News Headlines
#107653
2016-03-15

Singapore battles to keep a slice of green as conservation and urbanisation clash

Mention Singapore and one visualises skyscrapers and bright lights, perhaps even the opulent Marina Bay Sands Hotel with its infinity pool.

News Headlines
#107654
2016-03-15

Marine protected areas can benefit large sharks

The expansion of protected areas into US federal waters would safeguard 100 percent of core home range areas used by three species of sharks tracked in the northwestern Atlantic Ocean, new research suggests.

News Headlines
#107625
2016-03-14

These little-known, colorful birds are latest victims of Indonesia’s caged-bird trade

The elusive, little-known pitta is fast-becoming the victim of wildlife traffickers. Commonly called “jewels of the forest”, these bright and colorful birds are being sold openly — and illegally — in Indonesia’s bird markets, a new study by TRAFFIC and Birdtour Asia has found.

News Headlines
#107627
2016-03-14

February breaks global temperature records by 'shocking' amount

Warnings of climate emergency after surface temperatures 1.35C warmer than average temperature for the month

News Headlines
#107628
2016-03-14

Hong Kong advisers ‘disappointed’ with government’s biodiversity plan for city

A dedicated fund, hard targets and child-friendly mascots were among an array of recommendations floated by government ­advisers on Monday, many whom felt a consultation paper on the city’s first biodiversity plan lacked new ideas and ambition.

News Headlines
#107629
2016-03-14

Climate change could foster toxic algae along Pacific coast, says report

A recently published study suggests climate change may encourage longer and more frequent blooms of toxic algae along Canada's Pacific coast.

News Headlines
#107630
2016-03-14

India’s endangered species nobody wants to save, or talk about

If you saw the pangolin, you’d probably find it quite adorable. It’s a shy, stooped creature that ambles close to the ground, looking furtively at the world through beady eyes

News Headlines
#107631
2016-03-14

Canada seeks traditional aboriginal knowledge on climate change

Canadian government awards contracts to research the traditional knowledge of First Nations elders and communities.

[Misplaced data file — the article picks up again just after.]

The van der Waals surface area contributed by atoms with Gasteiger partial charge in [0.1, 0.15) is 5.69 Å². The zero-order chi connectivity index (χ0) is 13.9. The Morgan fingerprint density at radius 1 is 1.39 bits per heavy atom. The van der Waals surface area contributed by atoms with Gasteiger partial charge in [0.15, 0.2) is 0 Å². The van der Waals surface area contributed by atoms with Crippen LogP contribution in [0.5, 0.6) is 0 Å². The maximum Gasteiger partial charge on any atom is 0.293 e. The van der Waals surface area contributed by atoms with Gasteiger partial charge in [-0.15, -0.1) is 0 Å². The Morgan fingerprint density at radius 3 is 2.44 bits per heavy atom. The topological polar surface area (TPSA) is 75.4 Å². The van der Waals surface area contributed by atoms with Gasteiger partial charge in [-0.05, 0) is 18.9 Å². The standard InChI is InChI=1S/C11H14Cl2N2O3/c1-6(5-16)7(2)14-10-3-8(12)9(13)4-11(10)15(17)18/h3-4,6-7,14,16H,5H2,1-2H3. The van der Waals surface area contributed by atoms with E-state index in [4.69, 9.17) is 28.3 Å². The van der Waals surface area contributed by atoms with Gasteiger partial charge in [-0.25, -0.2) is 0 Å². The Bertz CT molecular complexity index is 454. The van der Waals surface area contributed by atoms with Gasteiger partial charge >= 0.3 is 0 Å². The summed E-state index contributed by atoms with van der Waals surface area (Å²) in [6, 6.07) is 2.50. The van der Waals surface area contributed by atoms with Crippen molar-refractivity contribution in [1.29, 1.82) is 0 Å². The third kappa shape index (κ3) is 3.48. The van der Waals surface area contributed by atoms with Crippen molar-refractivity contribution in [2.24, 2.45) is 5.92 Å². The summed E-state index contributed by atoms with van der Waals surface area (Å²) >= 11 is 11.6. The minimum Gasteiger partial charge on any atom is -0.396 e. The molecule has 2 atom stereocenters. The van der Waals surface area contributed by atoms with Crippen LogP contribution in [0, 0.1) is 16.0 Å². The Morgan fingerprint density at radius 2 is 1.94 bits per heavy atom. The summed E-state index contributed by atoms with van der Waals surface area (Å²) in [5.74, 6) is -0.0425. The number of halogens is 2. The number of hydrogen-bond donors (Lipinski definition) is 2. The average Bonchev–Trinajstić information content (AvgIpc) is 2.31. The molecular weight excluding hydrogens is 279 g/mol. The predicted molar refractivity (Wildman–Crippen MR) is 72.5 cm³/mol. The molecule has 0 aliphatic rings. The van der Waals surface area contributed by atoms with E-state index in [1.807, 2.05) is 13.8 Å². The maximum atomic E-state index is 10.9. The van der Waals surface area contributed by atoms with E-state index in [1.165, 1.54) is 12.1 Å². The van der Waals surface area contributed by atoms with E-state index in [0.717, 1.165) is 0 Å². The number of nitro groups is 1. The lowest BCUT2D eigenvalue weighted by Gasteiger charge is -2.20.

News Headlines
#107632
2016-03-14

Heat Waves, Droughts and Heavy Rain Have Clear Links to Climate Change, Says National Academies

Scientists can now say with confidence whether heat waves, such as the one that struck Russia in 2010 and caused 55,000 deaths, are linked to climate change.

News Headlines
#107633
2016-03-14

Migrant crisis pushes climate change off EU summit agenda

Europe's migrant crisis has kicked climate change off the agenda of EU leaders' talks this week, officials said, prompting accusations from green campaigners that the European Union has given up its leadership on environmental issues.

News Headlines
#107634
2016-03-14

East Africa validates strategy to tackle climate change

NAIROBI, March 14 (Xinhua) -- Eight African countries have validated a strategy aimed at addressing human-induced climate change in the region which has been hit hard by vagaries of global warming, according to the Inter-Governmental Authority on Development (IGAD).

News Headlines
#107635
2016-03-14

Pesticides affect bees' ability to locate flowers, drink nectar

GUELPH, Ontario, March 14 (UPI) -- Bumblebees exposed to even low levels of pesticides have trouble acquiring the pollination skills necessary to retrieve nectar from some wildflowers -- especially those with complex shapes.

News Headlines
#107603
2016-03-11

Report from the Amazon: Newly created conservation unit could push long-time residents from their lands

A fact-finding trip heads up the Iriri River to determine if settlers inside a new Brazilian ecological station are impacting the environment. Legal decision could set precedent for Brazilians living within preserves.

News Headlines
#107604
2016-03-11

Rare wildlife discovered in biggest nature survey along Britain's coast

The biggest survey to date of nature along Britain’s coastline has uncovered a host of “wildlife firsts”.

News Headlines
#107605
2016-03-11

Climate change impact on food will go beyond production

A study launched last week in the Lancet has found that as many as 529,000 people may die as a result of changes in diet, weight, and health due to climate change impacts on food production. This study is further evidence that the impacts of climate change are real, they are dire, and the need t ...

News Headlines
#107606
2016-03-11

Arctic deal a path for full Inuit participation in the northern economy

The Arctic partnership announced Thursday by Prime Minister Justin Trudeau and President Barack Obama in Washington affords Canada the opportunity to show real leadership on climate-change initiatives and build a northern economy that secures Inuit participation.

News Headlines
#107609